Finally, if you’re interested in Fundi Bots, I do know that they could use some support. It might be getting them into schools, or connections with robotic parts manufacturers or resellers.

Other Hardware Hacking News

Makeshift Magazine

Put together by Steve Daniels, Myles Estey and Niti Bhan, Makeshift is a new quarterly magazine and journal about maker culture from far parts of the world. The first publication will be themed “Re-culture: Reuse, repair, and recycle at the grassroots,” featuring stories such as everyday product hacks in Kenya, industrial fabric recycling in India, improvised tools in Myanmar, recycled art in Colombia, and adaptive reuse of industrial sites in the United States. Support their Kickstarter campaign.

Maker Faire Africa 2011: Egypt

Also happening later this year is Maker Faire Africa, in Egypt. It’s a mashpit of hardware hackers, just like Solomon, who are creating new inventions and making new products. This is the third Maker Faire Africa, following Ghana and Kenya, and will bring a unique northern Africa flavor to the event.

Maker Faire Africa 2010: Nairobi

We’re just a month away from one of my favorite events of the year: Maker Faire Africa! It’s where we bring inventors, innovators and ingenious designers and artists into one place. Last year we did it in Ghana, this year it’s in Kenya on August the 27th to 28th. Submit your project here!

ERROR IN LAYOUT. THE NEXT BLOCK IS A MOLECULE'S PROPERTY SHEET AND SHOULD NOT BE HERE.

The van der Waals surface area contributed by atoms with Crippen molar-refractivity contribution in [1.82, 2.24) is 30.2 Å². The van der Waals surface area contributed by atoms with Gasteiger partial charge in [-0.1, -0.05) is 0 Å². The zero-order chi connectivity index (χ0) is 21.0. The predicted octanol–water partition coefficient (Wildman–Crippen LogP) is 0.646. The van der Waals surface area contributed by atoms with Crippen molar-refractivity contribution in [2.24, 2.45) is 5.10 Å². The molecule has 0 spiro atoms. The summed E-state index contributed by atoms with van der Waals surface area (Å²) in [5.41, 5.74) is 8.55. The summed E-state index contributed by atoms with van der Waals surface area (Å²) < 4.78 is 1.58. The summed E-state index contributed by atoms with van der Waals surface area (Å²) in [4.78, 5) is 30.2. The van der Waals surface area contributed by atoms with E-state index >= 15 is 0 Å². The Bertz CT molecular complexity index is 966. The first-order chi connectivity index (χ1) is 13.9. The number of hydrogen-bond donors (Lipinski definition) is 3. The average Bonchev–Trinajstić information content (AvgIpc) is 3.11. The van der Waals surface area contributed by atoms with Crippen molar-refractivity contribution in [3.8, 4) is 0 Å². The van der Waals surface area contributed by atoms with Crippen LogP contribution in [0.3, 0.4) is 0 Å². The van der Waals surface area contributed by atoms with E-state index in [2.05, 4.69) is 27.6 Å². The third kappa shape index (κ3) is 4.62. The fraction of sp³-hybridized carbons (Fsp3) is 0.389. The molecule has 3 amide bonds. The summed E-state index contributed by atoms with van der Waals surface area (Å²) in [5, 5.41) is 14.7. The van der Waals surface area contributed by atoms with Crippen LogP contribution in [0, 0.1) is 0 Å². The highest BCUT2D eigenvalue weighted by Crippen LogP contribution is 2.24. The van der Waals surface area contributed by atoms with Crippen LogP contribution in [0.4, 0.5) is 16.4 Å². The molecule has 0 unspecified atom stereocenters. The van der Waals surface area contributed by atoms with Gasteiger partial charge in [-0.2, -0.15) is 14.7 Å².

“The aim of a Maker Faire-like event is to create a space on the continent where Afrigadget-type innovations, inventions and initiatives can be sought, identified, brought to life, supported, amplified and propagated.”

The aim is to identify, spur and support local innovation. At the same time, Maker Faire Africa would seek to imbue creative types in science and technology with an appreciation of fabrication and by default manufacturing. The long-term interest here is to cultivate an endogenous manufacturing base that supplies innovative products in response to market needs.

Projects, Sponsors and Links

‘Match a Maker’ was started last year, and it was such a big success that we’re doing it again this year. It’s done in order to link people up who could help each other with technical advice, contacts and business advice.